Every year at around this time our back garden becomes the site of an aerial battle. Let me explain. There is a hole under the eaves of the house that is a prime piece of ornithological real estate. Early in the year a pair of starlings, part of the large local population, move in and settle down to the business of raising a family. But then later in the spring, a pair of swifts arrive with the objective of securing the nest site for themselves. This is when the trouble starts.
In previous year there have been extended 'dog fights' between the starlings and the swifts. It's amazing to watch, with the two birds testing out their very different flying skills. The swifts are fast and incredibly manoeuvrable but the starlings have a very effective ambush tactic, knocking the swifts out of the sky as they swoop in to try and enter the nest. It's got pretty nasty in the past, and on one occasion I have had to rescue a grounded swift – they aren't able to take off on their own if reach the ground. While the battle has been quite spectacular, it also clear how high the stakes are. If the starling brood is forced to fledge too early it could easily be lost, and the swifts risk not getting a nest site. Or worse, if a swift is grounded when the local human is out, and the neighbouring cat isn't…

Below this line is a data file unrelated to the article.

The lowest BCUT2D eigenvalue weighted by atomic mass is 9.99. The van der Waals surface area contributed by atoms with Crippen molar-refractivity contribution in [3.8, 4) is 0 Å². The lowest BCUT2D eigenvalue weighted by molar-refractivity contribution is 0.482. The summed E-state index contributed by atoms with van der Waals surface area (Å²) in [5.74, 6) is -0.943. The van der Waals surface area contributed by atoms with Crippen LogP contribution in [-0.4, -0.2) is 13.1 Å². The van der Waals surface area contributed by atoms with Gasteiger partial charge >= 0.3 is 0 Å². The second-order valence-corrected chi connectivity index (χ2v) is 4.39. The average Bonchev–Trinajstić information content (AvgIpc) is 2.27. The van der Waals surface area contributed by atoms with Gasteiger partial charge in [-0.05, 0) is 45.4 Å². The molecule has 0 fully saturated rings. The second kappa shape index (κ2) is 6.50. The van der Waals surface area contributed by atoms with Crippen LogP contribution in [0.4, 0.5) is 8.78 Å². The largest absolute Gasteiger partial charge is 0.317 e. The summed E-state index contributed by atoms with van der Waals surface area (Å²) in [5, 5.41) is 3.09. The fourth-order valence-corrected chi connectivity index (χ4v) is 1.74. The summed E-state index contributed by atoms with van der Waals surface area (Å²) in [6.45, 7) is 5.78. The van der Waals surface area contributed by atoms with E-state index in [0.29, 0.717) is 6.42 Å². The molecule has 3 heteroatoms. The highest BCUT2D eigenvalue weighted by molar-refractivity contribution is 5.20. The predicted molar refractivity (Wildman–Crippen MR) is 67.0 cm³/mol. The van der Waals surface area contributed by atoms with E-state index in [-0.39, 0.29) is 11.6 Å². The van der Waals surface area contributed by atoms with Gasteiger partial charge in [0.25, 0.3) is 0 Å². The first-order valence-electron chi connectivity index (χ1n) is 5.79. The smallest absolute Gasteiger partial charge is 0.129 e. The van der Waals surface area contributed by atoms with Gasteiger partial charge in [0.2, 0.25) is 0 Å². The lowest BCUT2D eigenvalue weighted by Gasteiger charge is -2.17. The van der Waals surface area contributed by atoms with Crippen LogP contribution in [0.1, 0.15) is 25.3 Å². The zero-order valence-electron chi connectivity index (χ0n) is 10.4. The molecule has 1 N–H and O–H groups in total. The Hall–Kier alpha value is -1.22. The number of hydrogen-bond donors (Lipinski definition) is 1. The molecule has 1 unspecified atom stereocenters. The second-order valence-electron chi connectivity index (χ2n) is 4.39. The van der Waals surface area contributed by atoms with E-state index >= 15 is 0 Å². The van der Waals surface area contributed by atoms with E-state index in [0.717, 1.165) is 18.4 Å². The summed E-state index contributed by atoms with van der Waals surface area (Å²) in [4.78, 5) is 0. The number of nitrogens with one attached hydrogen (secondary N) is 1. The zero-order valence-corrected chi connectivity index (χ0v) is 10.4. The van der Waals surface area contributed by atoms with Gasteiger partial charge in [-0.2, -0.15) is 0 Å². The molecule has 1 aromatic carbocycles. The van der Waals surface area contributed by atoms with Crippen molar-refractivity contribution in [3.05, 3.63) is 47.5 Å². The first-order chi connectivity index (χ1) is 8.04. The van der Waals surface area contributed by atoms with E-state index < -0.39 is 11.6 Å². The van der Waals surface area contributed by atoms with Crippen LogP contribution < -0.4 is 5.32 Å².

In previous years the stand off has been resolved. Shortly after the start of the battle, the starlings have fledged and the swifts move in unchallenged. They then provide us with several weeks of aerobatic entertainment as they come and go from the nest. Later in the year, after the swifts have left, the starlings will move back in, raising a second brood.
This year has been different. With the coldness of the early spring the starlings didn't start nesting until three or maybe four weeks later than usual. When the swifts arrived the starling chicks had only just hatched, as judged by the start of the parent birds shuttling in and out with beaks full of caterpillars. There has been an extended period of stand-off with the swifts persistently trying to claim the nest and the starlings defending it doggedly. On several occasions the swifts have disappeared, and we thought they had given up, only for the battle to resume a few days later.
Yesterday the persistence of the swifts was rewarded. The starlings left the nest, the young fledged, and yesterday evening both swifts entered the nest as the sun went down. After even more drama than usual, the battle is over for another year.